Mistake with Phishing Campaign Saw Stolen Credentials Accessible Through Google Searches

A mistake by the operators of a phishing campaign has resulted in stolen credentials being accessible through Google searches. Compromised WordPress sites were used to receive stolen credentials; but the information was saved to locations accessible to the public and search engines. Search engines such as Google indexed those locations, which meant the stolen credentials could be found using a simple Google search. More than 1,000 stolen credentials could be accessed through Google searches.

The campaign was identified by researchers at Check Point and Otorio. Check Point explained in a recent blog post how the scam was conducted. The scam starts with phishing emails with a variety of templates that mimic Xerox/Xeros scan notifications. The emails were targeted and included the name of the employee in the subject line to increase the chances of the messages being opened.

The phishing emails were sent from a Linux server on Microsoft Azure, using PHP mailer and 1&1 email servers. The scammers also used compromised email accounts to send the messages. The emails included an HTML attachment with embedded JavaScript code that performed covert checks of password use.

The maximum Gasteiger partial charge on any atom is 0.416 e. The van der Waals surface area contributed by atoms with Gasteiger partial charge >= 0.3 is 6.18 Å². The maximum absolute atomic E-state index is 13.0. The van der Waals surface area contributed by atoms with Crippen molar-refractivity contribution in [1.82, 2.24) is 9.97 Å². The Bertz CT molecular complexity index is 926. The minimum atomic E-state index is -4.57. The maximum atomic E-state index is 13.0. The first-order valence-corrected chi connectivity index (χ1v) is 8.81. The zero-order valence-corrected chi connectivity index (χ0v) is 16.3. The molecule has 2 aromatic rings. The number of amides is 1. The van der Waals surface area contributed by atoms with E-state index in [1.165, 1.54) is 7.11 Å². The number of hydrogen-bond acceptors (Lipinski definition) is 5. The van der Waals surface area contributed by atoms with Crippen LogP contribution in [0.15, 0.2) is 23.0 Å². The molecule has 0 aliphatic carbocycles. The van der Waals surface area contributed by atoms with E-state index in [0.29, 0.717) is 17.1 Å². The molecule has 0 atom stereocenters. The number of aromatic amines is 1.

When passwords were detected, they were harvested and exfiltrated to compromised WordPress websites. The HTML file displayed a fake Xerox/Xeros scan image that was blurred, and had an Office 365 login prompt that explained the user’s Office 365 password was required to unlock the password-protected document. After passwords were captured, users were redirected to the genuine Office 365 login page.

Compromised WordPress websites used for around 2 months and were linked to dozens of .xyz domains that hosted malicious PHP pages that processed incoming credentials.

The campaign was able to bypass Microsoft Advanced Threat Protection (APT) on Office 365 accounts and the messages were delivered to inboxes. Since the phishers used compromised websites rather than their own infrastructure, this helped them bypass security solutions, since the websites they used had good reputations.

The campaign mostly targeted organizations in the energy and construction sectors, with other target industries including healthcare and IT. While the error could indicate the operators of the campaign were novices, the researchers found similar JavaScript that had been used in other campaigns dating back to May.

The fact that these phishing emails bypassed the protections of many security solutions highlights the importance of security awareness training for employees to condition them to cautious opening emails and attachments and to carefully check any domains before entering credentials.

Author: Richard Anderson

Richard Anderson is the Editor-in-Chief of NetSec.news